Trade Round-Up: Sony Preparing For Round Two With The Vatican

mark · 05/23/06 02:25PM

· Sony shocks! the! world! by signing Da Vinci Code screenwriter Akiva Goldsman to adapt Dan Brown's Angels and Demons, and hopes to reunite the rest of the Blasphemy Dream Team of star Tom Hanks, director Ron Howard, and producer Brian Grazer for the project. [Variety]
· Teri Hatcher will provide the voice of star Dakota Fanning's mother in the animated feature Coraline. We predict a hair-yanking catfight that would put any Desperate Housewives shenanigans to shame should the two actresses' paths ever cross at the studio. [THR]
· Maybe Sony really did send someone to count up all the 60-cent pirate Da Vinci Code DVDs sold on the black market, as overseas grosses came in $8 million higher than originally reported. [Variety]
· Brokeback Mountain director Ang Lee now has "Fuck you, English" money, will make the Chinese-language espionage thriller Lust, Caution his next project. [THR]
· The season finale of 24, in which superagent Jack Bauer (SPOILER ALERT) rushed from place to place to kick people's asses and save the world, averaged about 13.5 million viewers, while Alias's series finale went out with the proverbial whimper. That Jennifer Garner really needs to get drunk and tackle a Christmas tree. [Variety]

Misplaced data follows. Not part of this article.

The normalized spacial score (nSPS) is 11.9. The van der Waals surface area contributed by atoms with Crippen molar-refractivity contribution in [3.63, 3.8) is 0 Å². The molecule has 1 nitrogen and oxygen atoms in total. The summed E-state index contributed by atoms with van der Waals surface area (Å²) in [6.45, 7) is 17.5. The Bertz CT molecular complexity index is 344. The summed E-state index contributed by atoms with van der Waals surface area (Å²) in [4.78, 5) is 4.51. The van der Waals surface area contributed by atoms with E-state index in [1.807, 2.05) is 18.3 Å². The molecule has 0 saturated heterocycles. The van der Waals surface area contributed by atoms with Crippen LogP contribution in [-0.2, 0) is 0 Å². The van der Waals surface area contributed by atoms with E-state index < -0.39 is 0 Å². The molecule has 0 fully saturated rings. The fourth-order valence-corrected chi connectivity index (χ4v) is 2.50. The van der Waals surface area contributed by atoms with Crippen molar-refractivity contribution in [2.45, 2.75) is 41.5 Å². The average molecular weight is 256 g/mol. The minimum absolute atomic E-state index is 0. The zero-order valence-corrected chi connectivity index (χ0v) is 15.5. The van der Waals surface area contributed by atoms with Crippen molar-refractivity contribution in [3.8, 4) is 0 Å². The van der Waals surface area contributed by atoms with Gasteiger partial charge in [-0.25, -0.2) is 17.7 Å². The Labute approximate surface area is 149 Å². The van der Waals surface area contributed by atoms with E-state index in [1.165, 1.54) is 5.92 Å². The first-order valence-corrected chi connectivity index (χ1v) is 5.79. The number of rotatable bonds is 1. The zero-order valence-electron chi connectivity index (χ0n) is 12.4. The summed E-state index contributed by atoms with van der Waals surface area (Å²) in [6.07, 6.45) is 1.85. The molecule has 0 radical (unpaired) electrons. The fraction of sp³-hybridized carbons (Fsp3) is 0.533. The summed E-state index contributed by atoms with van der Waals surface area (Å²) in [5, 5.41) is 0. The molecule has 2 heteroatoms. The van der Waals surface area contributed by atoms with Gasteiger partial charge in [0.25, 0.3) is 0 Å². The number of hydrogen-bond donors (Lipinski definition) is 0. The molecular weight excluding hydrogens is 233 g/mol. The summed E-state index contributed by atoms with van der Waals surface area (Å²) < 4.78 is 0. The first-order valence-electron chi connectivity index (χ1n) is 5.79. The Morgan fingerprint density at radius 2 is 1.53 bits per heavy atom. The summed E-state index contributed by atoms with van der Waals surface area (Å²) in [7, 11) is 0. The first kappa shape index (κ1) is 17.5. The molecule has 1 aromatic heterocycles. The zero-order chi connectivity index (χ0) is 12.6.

Trade Round-Up: More About How Much Money 'Da Vinci' Made This Weekend

mark · 05/22/06 03:32PM

· Sony's worldwide day-and-date release strategy for The Da Vinci Code proves incredibly effective, especially in Catholic-heavy countries like Spain and Italy, which set box office records this weekend. As a reward for their patronage, Sony's Amy Pascal has promised those markets special premieres of any future film that blasphemes their savior. [Variety]
· We'd somewhat naively assumed that deleting a show from our TiVo season pass made it disappear from the airwaves, but the huge Nielsens of the Desperate Housewives finale prove otherwise. [THR]
· Sofia Coppola's Marie Antoinette has already generated buzz in the fashion world. We don't even know what "flouncy pink footwear" is, but apparently it's "in" because of the movie. [Variety]
· A development executive at MTV wakes up from a two-year coma and greenlights a Jennifer Lopez-produced reality series about dancers trying to make it, tragically unaware that no one cares about what Lopez does anymore. [THR]
· After five days at Cannes, no film has emerged as frontrunner for the Palm D'or. Jury members, however, are considering awarding it to the out-of-competition X-Men: The Last Stand if Brett Ratner promises to leave their country a few days early. [Variety]

Some International Heretics Denied Opportunity To Mock Christianity

mark · 05/18/06 06:50PM

Who can we invade to ensure that everyone, no matter their country of residence, has the freedom to gather together in their local house of cinematic worship and laugh inappropriately at the most anticipated work of Ron Howard-helmed blasphemy since A Beautiful Mind? It seems clear to us that no civilized society should be denied that most basic of human rights.